Clinton meets privately with Hollywood big shots
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Democratic presidential front-runner Hillary ClintonHillary Diane Rodham ClintonBudowsky: Closing message for Democrats Election Countdown: Dems outraise GOP in final stretch | 2018 midterms already most expensive in history | What to watch in second Cruz-O'Rourke debate | Trump raises 0M for reelection | Why Dems fear Avenatti's approach GOP mocks Clinton after minor vehicle collision outside Mendendez campaign event MORE mingled with a small group of Hollywood moguls at a private two-hour meeting at Jeffrey Katzenberg’s house before heading to Studio City, Calif., for one of the biggest fundraisers of her campaign on Saturday, The Hill has learned.  

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Among those gathered for the private meet-and-greet at Katzenberg’s Beverly Hills manse were George Lucas and wife Melody Hobson, Steven Spielberg and Kate Capshaw, director James Cameron, media mogul Haim Saban, sports agent Casey Wasserman, and George Clooney and his wife, Amal.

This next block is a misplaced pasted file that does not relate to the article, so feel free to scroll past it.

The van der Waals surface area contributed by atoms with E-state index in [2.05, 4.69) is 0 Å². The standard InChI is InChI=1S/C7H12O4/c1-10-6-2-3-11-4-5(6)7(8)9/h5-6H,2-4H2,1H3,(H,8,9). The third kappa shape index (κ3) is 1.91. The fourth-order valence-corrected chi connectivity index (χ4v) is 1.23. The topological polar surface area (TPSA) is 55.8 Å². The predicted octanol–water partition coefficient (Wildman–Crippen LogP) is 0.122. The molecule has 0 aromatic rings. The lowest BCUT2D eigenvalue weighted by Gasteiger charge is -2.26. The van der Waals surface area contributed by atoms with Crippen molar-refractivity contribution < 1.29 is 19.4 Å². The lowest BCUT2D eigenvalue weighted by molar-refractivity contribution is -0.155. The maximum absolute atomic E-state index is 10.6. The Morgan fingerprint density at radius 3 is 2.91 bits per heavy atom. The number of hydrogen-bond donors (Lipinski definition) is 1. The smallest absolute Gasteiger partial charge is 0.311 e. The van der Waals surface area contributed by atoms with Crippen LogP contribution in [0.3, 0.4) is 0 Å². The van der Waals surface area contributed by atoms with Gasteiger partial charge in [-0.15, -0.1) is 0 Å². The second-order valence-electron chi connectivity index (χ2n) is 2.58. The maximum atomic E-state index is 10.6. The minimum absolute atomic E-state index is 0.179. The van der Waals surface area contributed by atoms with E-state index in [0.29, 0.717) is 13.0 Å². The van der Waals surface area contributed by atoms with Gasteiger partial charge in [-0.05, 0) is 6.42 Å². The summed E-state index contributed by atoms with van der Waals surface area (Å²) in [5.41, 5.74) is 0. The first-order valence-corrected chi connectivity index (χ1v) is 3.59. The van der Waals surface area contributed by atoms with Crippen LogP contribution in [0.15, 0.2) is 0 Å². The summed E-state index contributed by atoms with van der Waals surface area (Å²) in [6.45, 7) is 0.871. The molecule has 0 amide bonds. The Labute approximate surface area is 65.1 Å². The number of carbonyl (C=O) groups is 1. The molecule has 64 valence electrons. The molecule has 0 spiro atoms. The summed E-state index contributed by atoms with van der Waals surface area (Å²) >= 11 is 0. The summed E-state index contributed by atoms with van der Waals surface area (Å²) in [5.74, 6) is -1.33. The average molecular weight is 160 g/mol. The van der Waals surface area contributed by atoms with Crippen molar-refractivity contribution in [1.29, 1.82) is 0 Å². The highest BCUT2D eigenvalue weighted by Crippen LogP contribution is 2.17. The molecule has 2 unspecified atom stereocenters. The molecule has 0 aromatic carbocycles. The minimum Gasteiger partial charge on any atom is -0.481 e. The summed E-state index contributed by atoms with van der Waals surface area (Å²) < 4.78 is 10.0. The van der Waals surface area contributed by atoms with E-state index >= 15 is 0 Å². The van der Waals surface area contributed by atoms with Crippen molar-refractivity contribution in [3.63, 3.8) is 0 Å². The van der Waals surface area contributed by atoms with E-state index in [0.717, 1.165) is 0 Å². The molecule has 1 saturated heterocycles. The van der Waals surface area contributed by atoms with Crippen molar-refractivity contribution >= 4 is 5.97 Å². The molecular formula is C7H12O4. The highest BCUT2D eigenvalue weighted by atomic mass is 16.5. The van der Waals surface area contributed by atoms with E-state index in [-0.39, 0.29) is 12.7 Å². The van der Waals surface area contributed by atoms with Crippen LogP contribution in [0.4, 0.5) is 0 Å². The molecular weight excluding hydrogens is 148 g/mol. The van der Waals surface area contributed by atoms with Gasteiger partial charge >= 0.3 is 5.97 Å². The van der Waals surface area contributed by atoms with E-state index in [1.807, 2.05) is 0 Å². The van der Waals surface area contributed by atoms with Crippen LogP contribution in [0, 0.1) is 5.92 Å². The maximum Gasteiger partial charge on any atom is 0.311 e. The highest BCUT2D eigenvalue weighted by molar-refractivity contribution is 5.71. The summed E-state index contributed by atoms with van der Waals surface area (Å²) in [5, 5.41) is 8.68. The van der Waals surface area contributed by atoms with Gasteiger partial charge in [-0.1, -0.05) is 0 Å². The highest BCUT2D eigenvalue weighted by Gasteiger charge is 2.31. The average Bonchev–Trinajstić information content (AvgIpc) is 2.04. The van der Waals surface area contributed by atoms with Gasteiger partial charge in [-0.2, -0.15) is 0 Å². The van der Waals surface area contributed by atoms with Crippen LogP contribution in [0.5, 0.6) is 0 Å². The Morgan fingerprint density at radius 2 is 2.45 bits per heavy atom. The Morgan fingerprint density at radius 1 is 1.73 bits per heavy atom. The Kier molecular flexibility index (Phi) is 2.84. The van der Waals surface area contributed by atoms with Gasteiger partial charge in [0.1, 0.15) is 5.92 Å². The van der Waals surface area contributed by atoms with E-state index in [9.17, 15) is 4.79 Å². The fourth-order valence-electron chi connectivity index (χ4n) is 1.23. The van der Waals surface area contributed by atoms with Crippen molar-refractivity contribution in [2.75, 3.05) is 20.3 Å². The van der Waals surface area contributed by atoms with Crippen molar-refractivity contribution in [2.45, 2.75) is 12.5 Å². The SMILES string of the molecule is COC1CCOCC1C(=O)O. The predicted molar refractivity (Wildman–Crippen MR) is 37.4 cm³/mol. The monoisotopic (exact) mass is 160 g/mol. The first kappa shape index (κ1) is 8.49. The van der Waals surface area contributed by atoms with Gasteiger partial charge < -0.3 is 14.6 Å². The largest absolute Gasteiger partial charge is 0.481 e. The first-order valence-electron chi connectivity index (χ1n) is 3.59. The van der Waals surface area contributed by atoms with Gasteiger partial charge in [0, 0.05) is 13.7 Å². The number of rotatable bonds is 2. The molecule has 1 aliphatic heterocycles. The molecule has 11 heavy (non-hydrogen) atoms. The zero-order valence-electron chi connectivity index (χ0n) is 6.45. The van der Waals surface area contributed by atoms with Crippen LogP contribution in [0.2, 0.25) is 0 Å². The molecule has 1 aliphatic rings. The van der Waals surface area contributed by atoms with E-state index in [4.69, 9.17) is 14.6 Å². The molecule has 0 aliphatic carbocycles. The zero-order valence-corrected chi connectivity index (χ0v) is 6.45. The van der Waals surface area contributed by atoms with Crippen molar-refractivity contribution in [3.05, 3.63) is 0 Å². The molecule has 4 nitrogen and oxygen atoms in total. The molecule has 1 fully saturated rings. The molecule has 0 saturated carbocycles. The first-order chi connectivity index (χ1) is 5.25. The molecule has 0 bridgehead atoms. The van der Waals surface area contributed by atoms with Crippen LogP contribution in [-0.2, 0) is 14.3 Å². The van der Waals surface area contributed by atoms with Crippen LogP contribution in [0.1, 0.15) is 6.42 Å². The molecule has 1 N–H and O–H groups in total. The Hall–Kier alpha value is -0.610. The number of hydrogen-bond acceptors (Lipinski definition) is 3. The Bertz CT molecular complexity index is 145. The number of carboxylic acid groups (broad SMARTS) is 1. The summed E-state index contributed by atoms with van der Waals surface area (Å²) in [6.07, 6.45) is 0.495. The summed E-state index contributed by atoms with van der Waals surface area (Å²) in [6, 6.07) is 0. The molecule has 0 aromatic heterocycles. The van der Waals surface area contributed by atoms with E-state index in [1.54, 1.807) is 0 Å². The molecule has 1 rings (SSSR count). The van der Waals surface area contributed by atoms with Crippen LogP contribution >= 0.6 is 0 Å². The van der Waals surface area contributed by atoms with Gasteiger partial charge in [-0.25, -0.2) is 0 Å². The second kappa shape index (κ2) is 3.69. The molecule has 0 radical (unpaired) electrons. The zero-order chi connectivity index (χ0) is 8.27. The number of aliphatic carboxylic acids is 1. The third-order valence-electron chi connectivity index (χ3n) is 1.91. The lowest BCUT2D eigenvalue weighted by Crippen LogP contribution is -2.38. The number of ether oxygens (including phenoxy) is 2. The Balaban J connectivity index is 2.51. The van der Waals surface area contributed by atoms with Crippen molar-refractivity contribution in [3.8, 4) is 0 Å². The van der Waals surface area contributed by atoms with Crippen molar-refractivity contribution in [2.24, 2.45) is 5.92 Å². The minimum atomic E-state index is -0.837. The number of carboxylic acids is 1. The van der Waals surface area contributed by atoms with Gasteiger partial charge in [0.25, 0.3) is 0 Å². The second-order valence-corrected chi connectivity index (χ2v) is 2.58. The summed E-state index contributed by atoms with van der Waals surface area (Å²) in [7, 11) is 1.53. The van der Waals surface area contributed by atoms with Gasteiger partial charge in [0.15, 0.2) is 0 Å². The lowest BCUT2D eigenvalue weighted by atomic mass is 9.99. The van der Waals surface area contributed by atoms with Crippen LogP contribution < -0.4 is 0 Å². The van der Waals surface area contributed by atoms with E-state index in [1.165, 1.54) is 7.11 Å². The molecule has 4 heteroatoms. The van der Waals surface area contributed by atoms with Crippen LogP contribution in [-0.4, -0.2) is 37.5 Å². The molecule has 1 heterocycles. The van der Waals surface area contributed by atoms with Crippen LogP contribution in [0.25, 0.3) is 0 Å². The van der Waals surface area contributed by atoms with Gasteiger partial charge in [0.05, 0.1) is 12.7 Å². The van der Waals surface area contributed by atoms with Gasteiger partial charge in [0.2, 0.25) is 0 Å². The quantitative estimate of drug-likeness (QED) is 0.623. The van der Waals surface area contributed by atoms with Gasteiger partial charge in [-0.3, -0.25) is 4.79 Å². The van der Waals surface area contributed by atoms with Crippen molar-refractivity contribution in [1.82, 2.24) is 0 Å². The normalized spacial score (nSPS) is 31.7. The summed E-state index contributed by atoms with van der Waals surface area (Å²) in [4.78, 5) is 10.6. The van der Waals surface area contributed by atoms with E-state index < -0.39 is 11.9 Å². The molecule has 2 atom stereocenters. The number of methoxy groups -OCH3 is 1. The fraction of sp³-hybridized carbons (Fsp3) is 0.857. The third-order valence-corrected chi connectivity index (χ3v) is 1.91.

The private gathering was meant as a show of solidarity from the entertainment industry’s biggest fundraisers, who have rallied behind Clinton’s bid for presidency. 

After the meeting wrapped up, the Hollywood execs quickly made their way over to the Clooneys’ hillside home, where a well-monied crowd of supporters had paid up to $100,000 per couple to see the former secretary of State. 

Nearby, about 75 Bernie SandersBernard (Bernie) SandersFive takeaways from Cruz, O'Rourke's debate showdown Live coverage: Cruz faces O'Rourke in Texas debate showdown Saudi mystery drives wedge between Trump, GOP MORE supporters — including Titanic actress Frances Fisher — had gathered at the home of one of Clooney’s neighbors, Howard Gold, whose family founded the 99 Cents Only Stores. They stood along the road, holding up pro-Sanders signs as Clinton’s supporters drove past. 

The group showered Clinton’s motorcade with 1,000 $1 bills to symbolize their frustrations with the large number of big-dollar donations going into her campaign.  

“We’re not trying to be disruptive or disrespectful,” Gold told The Hill. “We’re just trying to make a statement."